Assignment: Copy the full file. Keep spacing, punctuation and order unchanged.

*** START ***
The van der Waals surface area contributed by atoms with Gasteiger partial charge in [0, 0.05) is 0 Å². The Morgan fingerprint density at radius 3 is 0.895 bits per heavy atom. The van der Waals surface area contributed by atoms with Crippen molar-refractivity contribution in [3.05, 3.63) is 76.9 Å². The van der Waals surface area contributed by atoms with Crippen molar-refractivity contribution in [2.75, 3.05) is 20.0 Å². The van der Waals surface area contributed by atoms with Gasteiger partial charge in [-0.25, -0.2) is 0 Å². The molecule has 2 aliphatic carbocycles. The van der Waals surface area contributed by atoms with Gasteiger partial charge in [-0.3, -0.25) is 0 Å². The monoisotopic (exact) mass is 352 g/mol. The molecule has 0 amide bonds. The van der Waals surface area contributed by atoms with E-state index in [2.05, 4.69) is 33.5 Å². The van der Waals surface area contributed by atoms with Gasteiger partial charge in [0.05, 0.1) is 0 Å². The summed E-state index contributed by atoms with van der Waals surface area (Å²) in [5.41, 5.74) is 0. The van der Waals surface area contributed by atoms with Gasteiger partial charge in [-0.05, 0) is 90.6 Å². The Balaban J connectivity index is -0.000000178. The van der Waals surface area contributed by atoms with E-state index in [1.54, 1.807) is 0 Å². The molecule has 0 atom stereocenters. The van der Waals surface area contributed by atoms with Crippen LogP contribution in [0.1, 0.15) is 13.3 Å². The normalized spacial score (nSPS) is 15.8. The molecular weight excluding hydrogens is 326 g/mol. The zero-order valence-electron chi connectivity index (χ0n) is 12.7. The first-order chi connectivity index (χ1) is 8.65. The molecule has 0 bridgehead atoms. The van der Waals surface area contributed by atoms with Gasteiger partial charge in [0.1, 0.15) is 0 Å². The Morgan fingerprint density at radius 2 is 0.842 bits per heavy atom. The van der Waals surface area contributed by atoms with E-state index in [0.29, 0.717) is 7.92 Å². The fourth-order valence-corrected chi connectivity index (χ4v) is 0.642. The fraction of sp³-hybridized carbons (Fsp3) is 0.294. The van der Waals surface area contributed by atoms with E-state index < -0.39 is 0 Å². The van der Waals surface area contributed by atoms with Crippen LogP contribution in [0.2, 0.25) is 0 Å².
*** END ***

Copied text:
The van der Waals surface area contributed by atoms with Gasteiger partial charge in [0, 0.05) is 0 Å². The Morgan fingerprint density at radius 3 is 0.895 bits per heavy atom. The van der Waals surface area contributed by atoms with Crippen molar-refractivity contribution in [3.05, 3.63) is 76.9 Å². The van der Waals surface area contributed by atoms with Crippen molar-refractivity contribution in [2.75, 3.05) is 20.0 Å². The van der Waals surface area contributed by atoms with Gasteiger partial charge in [-0.25, -0.2) is 0 Å². The molecule has 2 aliphatic carbocycles. The van der Waals surface area contributed by atoms with Gasteiger partial charge in [-0.3, -0.25) is 0 Å². The monoisotopic (exact) mass is 352 g/mol. The molecule has 0 amide bonds. The van der Waals surface area contributed by atoms with E-state index in [2.05, 4.69) is 33.5 Å². The van der Waals surface area contributed by atoms with Gasteiger partial charge in [0.05, 0.1) is 0 Å². The summed E-state index contributed by atoms with van der Waals surface area (Å²) in [5.41, 5.74) is 0. The van der Waals surface area contributed by atoms with Gasteiger partial charge in [-0.05, 0) is 90.6 Å². The Balaban J connectivity index is -0.000000178. The van der Waals surface area contributed by atoms with E-state index in [1.54, 1.807) is 0 Å². The molecule has 0 atom stereocenters. The van der Waals surface area contributed by atoms with Crippen LogP contribution in [0.1, 0.15) is 13.3 Å². The normalized spacial score (nSPS) is 15.8. The molecular weight excluding hydrogens is 326 g/mol. The zero-order valence-electron chi connectivity index (χ0n) is 12.7. The first-order chi connectivity index (χ1) is 8.65. The molecule has 0 bridgehead atoms. The van der Waals surface area contributed by atoms with Gasteiger partial charge in [0.1, 0.15) is 0 Å². The Morgan fingerprint density at radius 2 is 0.842 bits per heavy atom. The van der Waals surface area contributed by atoms with E-state index in [0.29, 0.717) is 7.92 Å². The fourth-order valence-corrected chi connectivity index (χ4v) is 0.642. The fraction of sp³-hybridized carbons (Fsp3) is 0.294. The van der Waals surface area contributed by atoms with E-state index < -0.39 is 0 Å². The van der Waals surface area contributed by atoms with Crippen LogP contribution in [0.2, 0.25) is 0 Å².